In collaboration with Suncall Corporation, and with support provided by the Japan Science and Technology Agency (JST) under the Center of Innovation (COI) Program, Professor Tadao Tsuboyama of the Graduate School of Medicine and his collaborators have recently succeeded in developing an "Attached Robotic Unit Knee-Ankle-Foot Orthothesis", a modular wearable walking assist device designed to aid the rehabilitation of people with walking difficulties.
The device consists of a motor-and-sensor unit that can be attached to a knee-ankle-foot orthosis (KAFO) to guide the wearer through walking movements.
A wide variety of rehabilitation robots is available today to help patients of stroke and spinal cord injury recover from walking difficulties. With their large sizes, however, many of those devices can place a significant burden on both the patient and therapist, preventing wider adoption. Smaller, more efficient robots that meet the needs of users are in much demand.
Professor Tsuboyama and his team at the Human Health Sciences Department of KU Graduate School of Medicine created the modular device concept based on the medical understanding of post-stroke rehabilitation and of the robotic technologies that can be applied to the process. Kyoto Institute of Technology (KIT) designed the control algorithm, and Suncall developed the hardware in collaboration with Kawamura Gishi Co Ltd and Funai Electric Co Ltd.
- Ease of use to encourage practical use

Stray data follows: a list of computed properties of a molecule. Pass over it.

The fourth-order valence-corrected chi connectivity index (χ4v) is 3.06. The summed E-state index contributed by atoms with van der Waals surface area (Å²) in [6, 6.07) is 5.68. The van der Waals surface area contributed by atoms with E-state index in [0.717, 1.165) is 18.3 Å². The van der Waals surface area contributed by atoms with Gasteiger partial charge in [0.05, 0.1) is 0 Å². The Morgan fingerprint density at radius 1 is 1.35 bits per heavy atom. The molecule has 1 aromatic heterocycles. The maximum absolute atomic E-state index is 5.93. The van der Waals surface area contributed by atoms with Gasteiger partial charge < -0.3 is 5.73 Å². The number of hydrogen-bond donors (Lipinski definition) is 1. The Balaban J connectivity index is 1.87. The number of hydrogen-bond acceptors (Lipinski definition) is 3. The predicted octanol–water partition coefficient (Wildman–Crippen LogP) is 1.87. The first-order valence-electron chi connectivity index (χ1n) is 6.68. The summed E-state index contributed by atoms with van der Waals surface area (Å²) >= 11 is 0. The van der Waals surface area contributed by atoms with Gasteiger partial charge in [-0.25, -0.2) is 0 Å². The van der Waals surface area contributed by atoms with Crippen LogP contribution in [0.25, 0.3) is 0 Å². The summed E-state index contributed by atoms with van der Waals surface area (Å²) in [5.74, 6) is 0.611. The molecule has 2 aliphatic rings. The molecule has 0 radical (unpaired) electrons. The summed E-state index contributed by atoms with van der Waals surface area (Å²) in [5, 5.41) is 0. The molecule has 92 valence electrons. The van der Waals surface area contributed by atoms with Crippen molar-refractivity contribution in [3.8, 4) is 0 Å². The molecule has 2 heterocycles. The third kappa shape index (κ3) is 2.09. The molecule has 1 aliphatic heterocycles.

- The light-weight sensor-motor module can be attached to any type of KAFO to turn it into a walking assist robot. The device can be used with either leg to accommodate a wide range of conditions.
- High functionality to facilitate rehabilitation
- Based on an understanding of human walking movements and those of post-stroke hemiplegia patients, the device automatically assesses the user's gait characteristics to enable effective training.
Robots designed to support the rehabilitation of people who have difficulties with daily activities have become icons of "human-robot collaboration". The newly developed walking assist device represents a step forward in the development of such robots, and can lead to the advent of wearable solutions to walking difficulties.
Beginning in FY2016, the device will be tested for safety and efficacy at hospitals and rehabilitation centers.
At the same time, the project team will work on computer programs for the training of other movements, such as climbing up and down the stairs, so as to expand the device's versatility to make it useful for different types of walking difficulties (such as those resulting from stroke, spinal cord injury, and cerebral palsy).
Also in development are additional modules to enhance training efficacy (such as one focused on motor assessment).
Explore further: Robot legs helping stroke patients